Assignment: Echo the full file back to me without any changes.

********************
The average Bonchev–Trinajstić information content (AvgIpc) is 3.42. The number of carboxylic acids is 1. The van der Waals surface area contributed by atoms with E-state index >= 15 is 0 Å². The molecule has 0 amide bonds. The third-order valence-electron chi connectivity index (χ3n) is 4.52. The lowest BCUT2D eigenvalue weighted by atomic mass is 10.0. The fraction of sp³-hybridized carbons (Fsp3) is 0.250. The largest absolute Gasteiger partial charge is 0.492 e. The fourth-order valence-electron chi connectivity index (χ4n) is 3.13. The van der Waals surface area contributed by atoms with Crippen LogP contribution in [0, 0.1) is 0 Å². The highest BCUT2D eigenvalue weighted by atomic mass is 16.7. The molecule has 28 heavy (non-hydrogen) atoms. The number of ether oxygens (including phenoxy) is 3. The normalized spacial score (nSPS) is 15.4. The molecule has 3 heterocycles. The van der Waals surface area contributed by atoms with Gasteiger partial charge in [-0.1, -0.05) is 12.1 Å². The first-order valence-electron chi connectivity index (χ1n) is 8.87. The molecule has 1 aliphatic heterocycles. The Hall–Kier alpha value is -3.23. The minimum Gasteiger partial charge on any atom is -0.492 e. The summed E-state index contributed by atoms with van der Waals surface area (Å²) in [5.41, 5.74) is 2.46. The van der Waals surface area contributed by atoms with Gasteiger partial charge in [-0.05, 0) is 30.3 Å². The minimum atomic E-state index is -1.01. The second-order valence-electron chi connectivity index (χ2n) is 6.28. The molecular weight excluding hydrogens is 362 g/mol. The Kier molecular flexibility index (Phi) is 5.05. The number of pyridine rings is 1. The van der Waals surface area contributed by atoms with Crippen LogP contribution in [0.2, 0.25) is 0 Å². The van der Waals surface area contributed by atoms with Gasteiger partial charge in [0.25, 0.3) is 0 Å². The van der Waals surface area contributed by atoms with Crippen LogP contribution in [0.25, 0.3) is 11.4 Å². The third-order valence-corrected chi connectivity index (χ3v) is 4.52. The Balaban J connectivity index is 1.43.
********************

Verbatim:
The average Bonchev–Trinajstić information content (AvgIpc) is 3.42. The number of carboxylic acids is 1. The van der Waals surface area contributed by atoms with E-state index >= 15 is 0 Å². The molecule has 0 amide bonds. The third-order valence-electron chi connectivity index (χ3n) is 4.52. The lowest BCUT2D eigenvalue weighted by atomic mass is 10.0. The fraction of sp³-hybridized carbons (Fsp3) is 0.250. The largest absolute Gasteiger partial charge is 0.492 e. The fourth-order valence-electron chi connectivity index (χ4n) is 3.13. The van der Waals surface area contributed by atoms with Crippen LogP contribution in [0, 0.1) is 0 Å². The highest BCUT2D eigenvalue weighted by atomic mass is 16.7. The molecule has 28 heavy (non-hydrogen) atoms. The number of ether oxygens (including phenoxy) is 3. The normalized spacial score (nSPS) is 15.4. The molecule has 3 heterocycles. The van der Waals surface area contributed by atoms with Gasteiger partial charge in [-0.1, -0.05) is 12.1 Å². The first-order valence-electron chi connectivity index (χ1n) is 8.87. The molecule has 1 aliphatic heterocycles. The Hall–Kier alpha value is -3.23. The minimum Gasteiger partial charge on any atom is -0.492 e. The summed E-state index contributed by atoms with van der Waals surface area (Å²) in [5.41, 5.74) is 2.46. The van der Waals surface area contributed by atoms with Gasteiger partial charge in [-0.05, 0) is 30.3 Å². The minimum atomic E-state index is -1.01. The second-order valence-electron chi connectivity index (χ2n) is 6.28. The molecular weight excluding hydrogens is 362 g/mol. The Kier molecular flexibility index (Phi) is 5.05. The number of pyridine rings is 1. The van der Waals surface area contributed by atoms with Crippen LogP contribution in [0.2, 0.25) is 0 Å². The van der Waals surface area contributed by atoms with Gasteiger partial charge in [0.25, 0.3) is 0 Å². The van der Waals surface area contributed by atoms with Crippen LogP contribution in [0.25, 0.3) is 11.4 Å². The third-order valence-corrected chi connectivity index (χ3v) is 4.52. The Balaban J connectivity index is 1.43.